Getting lost - On our return trip from Satun, we managed to get lost several times, and finally pulled into the resort town of Krabi late at night, but still in Thailand Krabi scenic view.jpg (21824 bytes)time for a delicious Italian meal along the waterfront.  Krabi is a beautiful resort town on the west coast of Phang Nga bay with very abrupt karsts that reminded us of Guilin, China.  The next morning we roamed the countryside and coastline and can see why this has become a busy tourist destination in its own right.

Week Ending 17 Aug 2002 (Bob)

Continuing the reassembly of Long Passages  - This is a little repetitious, but we feel we are making progress:

  • All ports in - Long Passages Bright new ports.jpg (17692 bytes)We had removed all of the ports in the main salon so that the leaking (and decayed) cabin liner could be replaced with a bright Formica-like surface.  With that and the painting finished, we reinstalled and re-bedded the polished bronze and we think they look great.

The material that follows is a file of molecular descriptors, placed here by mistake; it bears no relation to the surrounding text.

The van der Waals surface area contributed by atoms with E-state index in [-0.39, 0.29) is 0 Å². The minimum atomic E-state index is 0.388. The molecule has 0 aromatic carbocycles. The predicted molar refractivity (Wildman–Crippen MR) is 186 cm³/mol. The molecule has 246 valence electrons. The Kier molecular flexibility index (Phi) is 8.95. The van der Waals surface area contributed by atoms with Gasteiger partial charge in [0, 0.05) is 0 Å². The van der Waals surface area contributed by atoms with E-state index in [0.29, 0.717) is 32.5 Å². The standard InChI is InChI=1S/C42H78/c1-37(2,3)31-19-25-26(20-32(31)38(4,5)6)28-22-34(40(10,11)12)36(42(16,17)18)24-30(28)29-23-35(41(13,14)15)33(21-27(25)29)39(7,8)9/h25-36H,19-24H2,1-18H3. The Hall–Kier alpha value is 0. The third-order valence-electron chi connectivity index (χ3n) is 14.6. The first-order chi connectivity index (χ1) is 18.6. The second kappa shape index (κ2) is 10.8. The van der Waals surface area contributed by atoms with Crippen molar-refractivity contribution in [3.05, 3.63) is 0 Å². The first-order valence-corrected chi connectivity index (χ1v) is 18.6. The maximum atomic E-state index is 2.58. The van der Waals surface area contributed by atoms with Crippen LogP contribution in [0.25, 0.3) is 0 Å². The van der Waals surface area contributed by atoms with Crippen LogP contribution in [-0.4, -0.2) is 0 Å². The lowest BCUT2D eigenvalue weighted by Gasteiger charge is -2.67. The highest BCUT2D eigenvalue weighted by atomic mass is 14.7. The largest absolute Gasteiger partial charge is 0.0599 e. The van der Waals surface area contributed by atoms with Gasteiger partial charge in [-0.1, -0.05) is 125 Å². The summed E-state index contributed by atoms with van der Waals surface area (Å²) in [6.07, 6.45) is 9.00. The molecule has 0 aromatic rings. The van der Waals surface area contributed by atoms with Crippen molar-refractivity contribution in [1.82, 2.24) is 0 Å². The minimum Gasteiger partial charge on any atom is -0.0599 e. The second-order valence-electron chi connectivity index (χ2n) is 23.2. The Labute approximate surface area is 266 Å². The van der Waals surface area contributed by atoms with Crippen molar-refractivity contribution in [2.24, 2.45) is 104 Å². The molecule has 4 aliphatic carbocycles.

• Beginning the clean-up - We finally closed all of the holes in the deck by re-installing chain-plates, a radio antenna, and some miscellaneous hardware.  And so we were finally able to wash the decks!  Seems like a small victory, but 3 months accumulation of sawdust, paint chips, bits of masking tape, and miscellaneous debris made it impossible to keep anything clean.  After a hose down and lots of soap and water, LP was beginning to look new again.
  • Lifelines on - In our zeal to strengthen the stanchion gates (where we climb aboard) we moved them about 12 inches, and the lifelines no longer fit.  We took the fittings, some measurements, and money to Rolly Tasker, the local sail-maker/rigger and after a few days we got them back, and they fit like a glove. 

Week Ending 31 Aug 2002 (Bob)

Countdown to splash - This week we go back in the water, and after 4 months of sitting on the dusty, dirty hardstand we were really anxious to 'splash'.

  • Rudder 'issue' -As an 'Oh by the way' exercise, we decided to clean the steering quadrant before we re-installed it and what did we find?  The keyways in the quadrant and in the rudder  post did not match!  The quadrant was 1/8" larger than the key and the slot in the rudder - and we splash tomorrow! (It had apparently been that way for 25+ years. )  Fortunately the machine shop was up to the task and by 0800 on Tuesday they had machined a proper key to fit both slots - another crisis averted.